With the disengagement of Indian and Chinese troops at face off sites in Ladakh, India will resume regular patrols including at patrol point 15 in the Gogra-Hot Springs, the last of five friction zones to be resolved on September 13 following several rounds of talks between the two militaries.
There will be no permanent presence at the Line of Actual Control, but any decision on reducing the build-up of 50,000 plus troops in the Leh area will be taken in keeping with threat perceptions and utility: Whether troop levels need to be maintained or they can be rushed when a situation develops. The same holds true for the Chinese side and this is not likely to be matter of mutual discussion as in the case of disengagement.
The disengagement arrived at means there will be no concentration of troops near the LAC and in this respect the arrangement can be described as a buffer zone. However, Indian troops will patrol various points on the LAC as was the case before military tensions peaked. The People’s Liberation Army, which had intruded onto the LAC, has pulled back to its previously held positions.
“Once the Chinese troops positioned themselves at the friction points where disengagement has taken place, Indian soldiers also took positions in close proximity. This was the face off. Now the troops have withdrawn, vacating areas they were occupying,” said a source.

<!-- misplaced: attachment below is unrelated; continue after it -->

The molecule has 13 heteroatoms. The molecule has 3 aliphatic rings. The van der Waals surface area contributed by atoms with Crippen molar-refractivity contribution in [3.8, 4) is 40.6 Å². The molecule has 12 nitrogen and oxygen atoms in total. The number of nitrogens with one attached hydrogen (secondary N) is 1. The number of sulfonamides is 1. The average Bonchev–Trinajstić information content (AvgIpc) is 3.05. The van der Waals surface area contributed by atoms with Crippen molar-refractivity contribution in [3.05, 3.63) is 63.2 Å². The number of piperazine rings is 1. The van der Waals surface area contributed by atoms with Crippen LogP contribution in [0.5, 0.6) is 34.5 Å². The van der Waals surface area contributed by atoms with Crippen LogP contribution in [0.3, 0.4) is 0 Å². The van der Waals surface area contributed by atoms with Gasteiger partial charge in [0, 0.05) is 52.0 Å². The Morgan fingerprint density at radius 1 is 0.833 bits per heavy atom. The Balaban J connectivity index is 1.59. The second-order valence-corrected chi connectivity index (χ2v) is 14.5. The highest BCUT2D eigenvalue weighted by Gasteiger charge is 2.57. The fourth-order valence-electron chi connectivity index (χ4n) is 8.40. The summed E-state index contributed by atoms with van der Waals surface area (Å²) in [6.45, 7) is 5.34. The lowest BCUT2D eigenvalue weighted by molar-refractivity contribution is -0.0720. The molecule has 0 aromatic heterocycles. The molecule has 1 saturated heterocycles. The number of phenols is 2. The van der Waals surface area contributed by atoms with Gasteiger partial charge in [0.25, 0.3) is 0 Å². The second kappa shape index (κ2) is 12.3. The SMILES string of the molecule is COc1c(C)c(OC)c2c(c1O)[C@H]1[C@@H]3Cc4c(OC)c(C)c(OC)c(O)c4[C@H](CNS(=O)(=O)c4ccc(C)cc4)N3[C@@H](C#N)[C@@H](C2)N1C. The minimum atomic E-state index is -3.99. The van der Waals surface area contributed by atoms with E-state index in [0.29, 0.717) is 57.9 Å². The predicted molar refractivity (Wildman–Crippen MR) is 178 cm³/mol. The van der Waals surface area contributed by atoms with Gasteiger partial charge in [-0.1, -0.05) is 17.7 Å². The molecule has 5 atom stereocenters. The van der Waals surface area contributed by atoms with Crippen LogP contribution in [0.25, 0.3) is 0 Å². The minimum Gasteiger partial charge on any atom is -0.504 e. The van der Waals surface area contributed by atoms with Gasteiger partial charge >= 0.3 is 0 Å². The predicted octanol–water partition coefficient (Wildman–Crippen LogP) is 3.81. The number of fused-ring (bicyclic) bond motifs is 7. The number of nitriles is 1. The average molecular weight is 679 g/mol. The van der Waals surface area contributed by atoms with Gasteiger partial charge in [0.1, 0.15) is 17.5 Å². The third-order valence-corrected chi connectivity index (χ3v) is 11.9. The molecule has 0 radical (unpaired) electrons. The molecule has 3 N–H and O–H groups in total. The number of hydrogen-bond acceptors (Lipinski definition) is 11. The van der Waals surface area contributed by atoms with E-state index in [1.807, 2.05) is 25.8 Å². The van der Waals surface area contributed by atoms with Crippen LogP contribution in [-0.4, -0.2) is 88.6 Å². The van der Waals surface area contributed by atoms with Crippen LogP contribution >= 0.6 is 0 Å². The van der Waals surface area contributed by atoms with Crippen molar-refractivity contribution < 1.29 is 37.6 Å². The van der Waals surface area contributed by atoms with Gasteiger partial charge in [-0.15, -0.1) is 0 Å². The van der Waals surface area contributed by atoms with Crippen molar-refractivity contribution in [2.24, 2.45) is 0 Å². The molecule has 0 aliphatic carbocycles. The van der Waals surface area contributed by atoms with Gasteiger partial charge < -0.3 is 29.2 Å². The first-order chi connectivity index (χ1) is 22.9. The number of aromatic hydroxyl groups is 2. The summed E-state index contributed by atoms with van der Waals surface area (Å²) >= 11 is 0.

According informed observers, an important reason for China agreeing to disengage was a realisation that the long stand off was not yielding any results. India was not conceding ground and rather than striking a conciliatory posture, launched an intense diplomatic campaign against China. India also emerged better from the Covid pandemic than many countries, strengthening its bargaining power.
Expectations of any breakthrough at Depsang, also in Ladakh, where the PLA is obstructing Indian access to certain patrol points, are low. The area is of strategic value to India as it has a bearing on the Indian military base at Daulat Beg Oldie and same is the case for China with its Karakoram highway running near to the icy plains where the two sides have dug in.
Though the disengagement process took 28 months, a crucial breakthrough was achieved in the Pangong Tso area where the Chinese troops moved onto the Finger4-8 ridges on the north bank of the lake. Indian troops usually patrolled up to Finger 4 though claims have been made that soldiers went up to Finger 8. The disengagement at Pangong Tso means China has moved beyond the Finger 8 ridge to where its forces were located previous to the 2020 stand-off.
The Indian side had, in a surprise move, occupied the Kailash heights on the southern bank, in the intervening night of August 29-30, 2020, delivering crucial leverage for foreign minister S Jaishankar to use in talks with Chinese state councillor and foreign minister Wang Yi in September in Moscow.